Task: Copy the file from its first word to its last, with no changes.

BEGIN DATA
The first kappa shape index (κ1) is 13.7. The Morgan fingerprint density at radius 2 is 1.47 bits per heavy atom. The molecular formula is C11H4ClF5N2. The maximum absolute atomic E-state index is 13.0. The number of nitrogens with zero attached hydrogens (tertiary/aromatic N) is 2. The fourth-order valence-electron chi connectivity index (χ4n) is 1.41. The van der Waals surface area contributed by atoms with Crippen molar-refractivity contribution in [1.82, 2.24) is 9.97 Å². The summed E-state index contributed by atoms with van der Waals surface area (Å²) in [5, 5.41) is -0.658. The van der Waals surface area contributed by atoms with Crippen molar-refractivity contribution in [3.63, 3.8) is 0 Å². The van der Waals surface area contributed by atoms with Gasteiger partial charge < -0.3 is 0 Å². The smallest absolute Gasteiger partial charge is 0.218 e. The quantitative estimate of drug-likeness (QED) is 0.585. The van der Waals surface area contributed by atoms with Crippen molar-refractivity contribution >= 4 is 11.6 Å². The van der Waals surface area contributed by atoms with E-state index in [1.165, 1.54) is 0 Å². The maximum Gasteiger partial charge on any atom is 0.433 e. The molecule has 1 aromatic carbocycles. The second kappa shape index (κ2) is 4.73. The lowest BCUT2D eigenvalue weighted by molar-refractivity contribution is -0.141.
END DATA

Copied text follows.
The first kappa shape index (κ1) is 13.7. The Morgan fingerprint density at radius 2 is 1.47 bits per heavy atom. The molecular formula is C11H4ClF5N2. The maximum absolute atomic E-state index is 13.0. The number of nitrogens with zero attached hydrogens (tertiary/aromatic N) is 2. The fourth-order valence-electron chi connectivity index (χ4n) is 1.41. The van der Waals surface area contributed by atoms with Crippen molar-refractivity contribution in [1.82, 2.24) is 9.97 Å². The summed E-state index contributed by atoms with van der Waals surface area (Å²) in [5, 5.41) is -0.658. The van der Waals surface area contributed by atoms with Crippen molar-refractivity contribution in [3.63, 3.8) is 0 Å². The van der Waals surface area contributed by atoms with Gasteiger partial charge < -0.3 is 0 Å². The smallest absolute Gasteiger partial charge is 0.218 e. The quantitative estimate of drug-likeness (QED) is 0.585. The van der Waals surface area contributed by atoms with Crippen molar-refractivity contribution >= 4 is 11.6 Å². The van der Waals surface area contributed by atoms with E-state index in [1.165, 1.54) is 0 Å². The maximum Gasteiger partial charge on any atom is 0.433 e. The molecule has 1 aromatic carbocycles. The second kappa shape index (κ2) is 4.73. The lowest BCUT2D eigenvalue weighted by molar-refractivity contribution is -0.141.